In Ita ha’eñoso / Ya no está sola la piedra Formerly and Again Known as Pyambu / Dream Pattering Soles
a voice mournfully asserts “I appear” and the world begins. Miguelángel Meza’s words are signifiers without hierarchy within the lyric structure that reference the cosmological Mbyá Guaraní narratives. Thus, the origin of earth is traced to the utterance of the first ñe’ë
, or word-soul. Meza’s authorial style and references to a millenary Amerindian culture jointly point to another way of conceiving the world. The counterintuitive way that he renders the individual out of the communal is reminiscent of the Paraguayan embroidery technique, ñandutí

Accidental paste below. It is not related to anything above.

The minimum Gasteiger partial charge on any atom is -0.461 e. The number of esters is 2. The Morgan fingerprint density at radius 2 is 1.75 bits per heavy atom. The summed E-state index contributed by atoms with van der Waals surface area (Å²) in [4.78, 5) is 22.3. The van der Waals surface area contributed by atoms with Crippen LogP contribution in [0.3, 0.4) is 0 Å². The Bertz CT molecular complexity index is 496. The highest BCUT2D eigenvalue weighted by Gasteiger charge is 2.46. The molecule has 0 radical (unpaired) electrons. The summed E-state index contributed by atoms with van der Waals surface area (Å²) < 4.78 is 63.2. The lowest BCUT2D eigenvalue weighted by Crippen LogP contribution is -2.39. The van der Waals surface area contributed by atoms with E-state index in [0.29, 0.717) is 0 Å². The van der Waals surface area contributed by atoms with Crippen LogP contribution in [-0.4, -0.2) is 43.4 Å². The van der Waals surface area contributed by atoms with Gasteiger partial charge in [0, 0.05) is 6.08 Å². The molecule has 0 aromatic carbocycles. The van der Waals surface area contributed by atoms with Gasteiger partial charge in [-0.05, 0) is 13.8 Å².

, which means spider’s web. Threads extracted from, rather than woven into, a fabric trace a geometric pattern. He imitates this practice by claiming authorship through his lyric synthesis of a communal narrative. The poet seems to say through those that came before him: identity lies in erasure, not mark-making. This is #17 in UDP's Señal series for contemporary Latin American poetry.